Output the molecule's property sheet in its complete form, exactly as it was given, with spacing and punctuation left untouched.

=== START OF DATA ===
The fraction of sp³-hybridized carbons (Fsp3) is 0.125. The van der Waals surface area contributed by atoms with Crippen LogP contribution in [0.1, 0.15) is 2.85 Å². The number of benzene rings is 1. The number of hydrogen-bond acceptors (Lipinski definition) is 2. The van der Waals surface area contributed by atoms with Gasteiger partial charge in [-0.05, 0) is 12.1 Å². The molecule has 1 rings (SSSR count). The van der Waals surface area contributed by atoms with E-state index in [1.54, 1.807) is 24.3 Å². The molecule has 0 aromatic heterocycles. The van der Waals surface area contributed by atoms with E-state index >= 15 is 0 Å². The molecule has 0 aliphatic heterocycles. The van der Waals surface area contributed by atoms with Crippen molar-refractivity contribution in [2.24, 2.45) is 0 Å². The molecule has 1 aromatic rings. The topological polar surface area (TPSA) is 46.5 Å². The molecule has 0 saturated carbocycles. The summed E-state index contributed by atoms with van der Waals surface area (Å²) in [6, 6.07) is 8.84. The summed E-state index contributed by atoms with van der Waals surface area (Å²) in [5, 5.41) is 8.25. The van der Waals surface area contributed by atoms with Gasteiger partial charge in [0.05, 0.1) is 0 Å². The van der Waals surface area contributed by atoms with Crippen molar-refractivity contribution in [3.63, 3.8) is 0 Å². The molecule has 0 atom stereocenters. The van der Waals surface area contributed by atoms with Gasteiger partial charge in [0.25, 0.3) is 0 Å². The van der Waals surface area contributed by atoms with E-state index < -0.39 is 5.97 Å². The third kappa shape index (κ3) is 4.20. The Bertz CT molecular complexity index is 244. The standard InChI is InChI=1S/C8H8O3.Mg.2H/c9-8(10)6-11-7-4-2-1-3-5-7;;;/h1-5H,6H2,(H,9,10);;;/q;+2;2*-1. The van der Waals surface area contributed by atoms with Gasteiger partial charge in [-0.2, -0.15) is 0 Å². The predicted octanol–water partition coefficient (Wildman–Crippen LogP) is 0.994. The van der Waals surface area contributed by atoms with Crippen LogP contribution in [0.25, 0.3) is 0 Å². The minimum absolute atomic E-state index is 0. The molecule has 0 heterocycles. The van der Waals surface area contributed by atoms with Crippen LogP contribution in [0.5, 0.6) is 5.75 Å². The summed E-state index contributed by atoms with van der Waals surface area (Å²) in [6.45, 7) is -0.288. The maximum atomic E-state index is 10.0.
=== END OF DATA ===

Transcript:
The fraction of sp³-hybridized carbons (Fsp3) is 0.125. The van der Waals surface area contributed by atoms with Crippen LogP contribution in [0.1, 0.15) is 2.85 Å². The number of benzene rings is 1. The number of hydrogen-bond acceptors (Lipinski definition) is 2. The van der Waals surface area contributed by atoms with Gasteiger partial charge in [-0.05, 0) is 12.1 Å². The molecule has 1 rings (SSSR count). The van der Waals surface area contributed by atoms with E-state index in [1.54, 1.807) is 24.3 Å². The molecule has 0 aromatic heterocycles. The van der Waals surface area contributed by atoms with E-state index >= 15 is 0 Å². The molecule has 0 aliphatic heterocycles. The van der Waals surface area contributed by atoms with Crippen molar-refractivity contribution in [2.24, 2.45) is 0 Å². The molecule has 1 aromatic rings. The topological polar surface area (TPSA) is 46.5 Å². The molecule has 0 saturated carbocycles. The summed E-state index contributed by atoms with van der Waals surface area (Å²) in [6, 6.07) is 8.84. The summed E-state index contributed by atoms with van der Waals surface area (Å²) in [5, 5.41) is 8.25. The van der Waals surface area contributed by atoms with Gasteiger partial charge in [0.05, 0.1) is 0 Å². The van der Waals surface area contributed by atoms with Crippen molar-refractivity contribution in [3.63, 3.8) is 0 Å². The molecule has 0 atom stereocenters. The van der Waals surface area contributed by atoms with Gasteiger partial charge in [0.25, 0.3) is 0 Å². The van der Waals surface area contributed by atoms with E-state index < -0.39 is 5.97 Å². The third kappa shape index (κ3) is 4.20. The Bertz CT molecular complexity index is 244. The standard InChI is InChI=1S/C8H8O3.Mg.2H/c9-8(10)6-11-7-4-2-1-3-5-7;;;/h1-5H,6H2,(H,9,10);;;/q;+2;2*-1. The van der Waals surface area contributed by atoms with Gasteiger partial charge in [-0.2, -0.15) is 0 Å². The predicted octanol–water partition coefficient (Wildman–Crippen LogP) is 0.994. The van der Waals surface area contributed by atoms with Crippen LogP contribution in [0.25, 0.3) is 0 Å². The minimum absolute atomic E-state index is 0. The molecule has 0 heterocycles. The van der Waals surface area contributed by atoms with Crippen LogP contribution in [0.5, 0.6) is 5.75 Å². The summed E-state index contributed by atoms with van der Waals surface area (Å²) in [6.45, 7) is -0.288. The maximum atomic E-state index is 10.0.